GRUB_CMDLINE_LINUX_DEFAULT="ipv6.disable=1 consoleblank=450 msr.allow_writes=on cpuidle.governor=teo intel_idle.states_off=4"

to this:

GRUB_CMDLINE_LINUX_DEFAULT="ipv6.disable=1 consoleblank=450 cpufreq.default_governor=performance msr.allow_writes=on cpuidle.governor=teo intel_idle.states_off=4"

Run sudo update-grub afterwards and re-boot. Then check:

doug@s18:~$ grep . /sys/devices/system/cpu/cpufreq/policy*/scaling_governor

Caution: Be sure your computer can run in performance mode without creating to much heat, because whatever thermal throttling methods are used might not be operating yet during the boot process.

  • Unfortunately, even after running sudo systemctl disable ondemand and adding the performance string to grub, it keeps defaulting back to powersave after restart. john@john:~$ grep . /sys/devices/system/cpu/cpufreq/policy*/scaling_governor /sys/devices/system/cpu/cpufreq/policy0/scaling_governor:powersave /sys/devices/system/cpu/cpufreq/policy1/scaling_governor:powersave /sys/devices/system/cpu/cpufreq/policy2/scaling_governor:powersave /sys/devices/system/cpu/cpufreq/policy3/scaling_governor:powersave Mar 10, 2021 at 20:39
  • are you running any daemon that might be overriding things? Like tlp or one of those cpufreq things? (I never ever use any of that stuff, so don't know much about it.) Mar 10, 2021 at 20:55
  • Nope, not running any cpufreq utilities, besides indicator-cpufreq, which I uninstalled for the sake of controlling for it. The grep command keeps returning powersave, not performance. So frustrating, why!? Not sure why, but using indicator-cpufreq, when I switch to performance, the grep command spits out performance, which is a step forward. How to make that default remains a mystery. Mar 10, 2021 at 21:21
  • well, let's go back to basics. this comment thing will ask us to move to a chat eventually, which I am willing to to, if you are. Step 1 confirm intel_pstate CPU frequency scaling driver: grep . /sys/devices/system/cpu/cpufreq/policy*/scaling_driver. and what CPU? do: grep "model name" /proc/cpuinfo Mar 10, 2021 at 21:46
  • /sys/devices/system/cpu/cpufreq/policy0/scaling_driver:intel_pstate model name : Intel(R) Core(TM) i3-7130U CPU @ 2.70GHz Mar 10, 2021 at 23:12

On my Ubuntu 20.04 I have done the following to have full flexibility in which frequency scaling governor to use. The default CPU frequency scaling driver is intel pstate driver, but this only allows ondemand and performance governors (at least on my older intel CPU). If you disable intel pstate driver then the default CPU frequency scaling driver will change to acpi driver which support the following governors: cat /sys/devices/system/cpu/cpu0/cpufreq/scaling_available_governors conservative ondemand userspace powersave performance schedutil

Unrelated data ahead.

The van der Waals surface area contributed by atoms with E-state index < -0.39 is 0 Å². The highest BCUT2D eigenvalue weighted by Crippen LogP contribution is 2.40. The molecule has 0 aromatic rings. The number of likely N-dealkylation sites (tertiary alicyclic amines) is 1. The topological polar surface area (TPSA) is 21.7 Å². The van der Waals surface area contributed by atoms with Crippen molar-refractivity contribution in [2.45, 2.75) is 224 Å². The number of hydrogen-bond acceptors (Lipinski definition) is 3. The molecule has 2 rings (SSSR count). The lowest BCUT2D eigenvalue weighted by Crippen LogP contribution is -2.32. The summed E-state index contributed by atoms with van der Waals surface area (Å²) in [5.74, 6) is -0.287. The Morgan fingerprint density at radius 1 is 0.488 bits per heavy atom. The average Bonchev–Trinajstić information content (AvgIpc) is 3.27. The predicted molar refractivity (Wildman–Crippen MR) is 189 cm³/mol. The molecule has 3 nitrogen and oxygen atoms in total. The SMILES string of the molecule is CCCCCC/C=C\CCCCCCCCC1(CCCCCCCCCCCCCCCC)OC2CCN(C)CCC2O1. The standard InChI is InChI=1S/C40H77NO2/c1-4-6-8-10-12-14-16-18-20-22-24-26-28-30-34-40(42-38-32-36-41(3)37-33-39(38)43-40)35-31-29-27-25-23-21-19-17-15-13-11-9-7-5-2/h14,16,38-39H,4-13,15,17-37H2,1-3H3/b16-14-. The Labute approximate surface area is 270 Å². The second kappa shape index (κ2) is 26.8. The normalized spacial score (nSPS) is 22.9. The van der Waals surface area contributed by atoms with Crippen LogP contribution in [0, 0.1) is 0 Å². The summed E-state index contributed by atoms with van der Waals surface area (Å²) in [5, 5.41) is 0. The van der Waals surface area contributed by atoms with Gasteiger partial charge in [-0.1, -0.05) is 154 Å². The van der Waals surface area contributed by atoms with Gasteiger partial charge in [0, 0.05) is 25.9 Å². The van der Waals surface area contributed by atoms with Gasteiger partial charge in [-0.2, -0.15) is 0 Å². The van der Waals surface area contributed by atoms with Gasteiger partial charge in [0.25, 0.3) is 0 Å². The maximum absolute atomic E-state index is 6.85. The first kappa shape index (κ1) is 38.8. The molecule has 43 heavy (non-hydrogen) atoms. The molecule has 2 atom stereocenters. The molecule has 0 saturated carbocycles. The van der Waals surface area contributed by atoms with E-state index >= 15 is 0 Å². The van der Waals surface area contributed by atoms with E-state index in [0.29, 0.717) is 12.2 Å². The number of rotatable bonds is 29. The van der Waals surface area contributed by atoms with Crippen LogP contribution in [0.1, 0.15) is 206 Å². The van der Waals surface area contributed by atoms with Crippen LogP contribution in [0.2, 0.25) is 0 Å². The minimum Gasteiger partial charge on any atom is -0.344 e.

To disable the intel pstate driver add "intel_pstate=disable" to the line:

GRUB_CMDLINE_LINUX_DEFAULT= in /etc/default/grub and run "sudo update-grub" to let it take effect on next reboot.

Reboot the machine.

With that done, disable the existing service "ondemand.service" by issuing command: sudo systemctl disable ondemand.service sudo systemctl stop ondemand.service

Now, create a new service file /etc/systemd/system/mygovernor.service owned by root, with the following contents:

Description=Set CPU Frequency Scaling governor

ExecCondition=/bin/bash -xc '/bin/systemctl is-enabled --quiet ondemand.service && exit 1 || exit 0'
ExecStart=/etc/systemd/set-mygovernor ${GOVERNOR}

Also create a file /etc/systemd/set-mygovernor with the folowing contents:

#! /bin/bash
# This script is called by script /etc/systemd/system/mygovernor.service
# It will set the CPU Frequency Scaling governor to the value passed in
# the first command line argument "$1"

set -eu

FIRSTCPU=$(cut -f1 -d- /sys/devices/system/cpu/online)
AVAILABLE=$(/bin/cat /sys/devices/system/cpu/cpu${FIRSTCPU}/cpufreq /scaling_available_governors)

# Check if the specified commandline governor ID is supported on this PC


for gov in ${AVAILABLE}; do
    if [[ "${gov}" == "${1}" ]]; then

if [ -z ${GOVERNOR} ]; then
       echo "Unknown governor =" \"${1}\"
       exit 1

echo "Setting CPUFreq Scaling governor = \"$GOVERNOR\" for all CPUs"

for CPUFREQ in /sys/devices/system/cpu/cpu*/cpufreq/scaling_governor
        [ -f "${CPUFREQ}" ] || continue
        echo -n "${GOVERNOR}" > ${CPUFREQ}

Make sure it is owned by root and is executable: sudo chown root:root /etc/systemd/set-mygovernor sudo chmod +x /etc/systemd/set-mygovernor

Create a file /etc/default/mygovernor with the following contents:

# Environment file for systemd service /etc/systemd/system/mygovernor.service
# which set the cpufreq governor to be used by the system.  A list of supported
# governors may be found by the following command:
# "cat /sys/devices/system/cpu/cpu0/cpufreq/scaling_available_governors"
# conservative ondemand userspace powersave performance schedutil


Now you have to tell systemd that you have added a new service:

sudo systemctl daemon-reload

and enable and start the new service:

sudo systemctl enable mygovernor.service
sudo systemctl start mygovernor.service

To see the result, issue the following command:

cpupower frequency-info

You can easily change the governor :

  1. edit /etc/default/mygovernor to choose one of the supported governors
  2. sudo systemctl restart mygovernor.service